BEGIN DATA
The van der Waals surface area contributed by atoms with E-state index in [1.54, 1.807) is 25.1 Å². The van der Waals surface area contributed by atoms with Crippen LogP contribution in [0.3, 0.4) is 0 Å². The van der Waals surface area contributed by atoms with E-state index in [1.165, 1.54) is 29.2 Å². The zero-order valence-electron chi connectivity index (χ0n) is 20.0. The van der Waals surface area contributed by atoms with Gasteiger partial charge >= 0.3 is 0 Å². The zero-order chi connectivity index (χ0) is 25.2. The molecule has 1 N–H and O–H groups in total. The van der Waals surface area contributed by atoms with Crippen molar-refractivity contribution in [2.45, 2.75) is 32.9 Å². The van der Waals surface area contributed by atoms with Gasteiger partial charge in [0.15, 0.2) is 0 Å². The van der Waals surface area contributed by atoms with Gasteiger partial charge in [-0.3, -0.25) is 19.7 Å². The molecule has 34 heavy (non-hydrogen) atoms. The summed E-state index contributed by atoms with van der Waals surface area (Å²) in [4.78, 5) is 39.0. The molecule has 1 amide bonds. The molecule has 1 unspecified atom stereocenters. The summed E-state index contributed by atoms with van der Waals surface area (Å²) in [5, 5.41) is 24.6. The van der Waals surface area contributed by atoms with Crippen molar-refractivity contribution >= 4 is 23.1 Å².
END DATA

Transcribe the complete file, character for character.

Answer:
The van der Waals surface area contributed by atoms with E-state index in [1.54, 1.807) is 25.1 Å². The van der Waals surface area contributed by atoms with Crippen LogP contribution in [0.3, 0.4) is 0 Å². The van der Waals surface area contributed by atoms with E-state index in [1.165, 1.54) is 29.2 Å². The zero-order valence-electron chi connectivity index (χ0n) is 20.0. The van der Waals surface area contributed by atoms with Gasteiger partial charge >= 0.3 is 0 Å². The zero-order chi connectivity index (χ0) is 25.2. The molecule has 1 N–H and O–H groups in total. The van der Waals surface area contributed by atoms with Crippen molar-refractivity contribution in [2.45, 2.75) is 32.9 Å². The van der Waals surface area contributed by atoms with Gasteiger partial charge in [0.15, 0.2) is 0 Å². The van der Waals surface area contributed by atoms with Gasteiger partial charge in [-0.3, -0.25) is 19.7 Å². The molecule has 34 heavy (non-hydrogen) atoms. The summed E-state index contributed by atoms with van der Waals surface area (Å²) in [4.78, 5) is 39.0. The molecule has 1 amide bonds. The molecule has 1 unspecified atom stereocenters. The summed E-state index contributed by atoms with van der Waals surface area (Å²) in [5, 5.41) is 24.6. The van der Waals surface area contributed by atoms with Crippen molar-refractivity contribution >= 4 is 23.1 Å².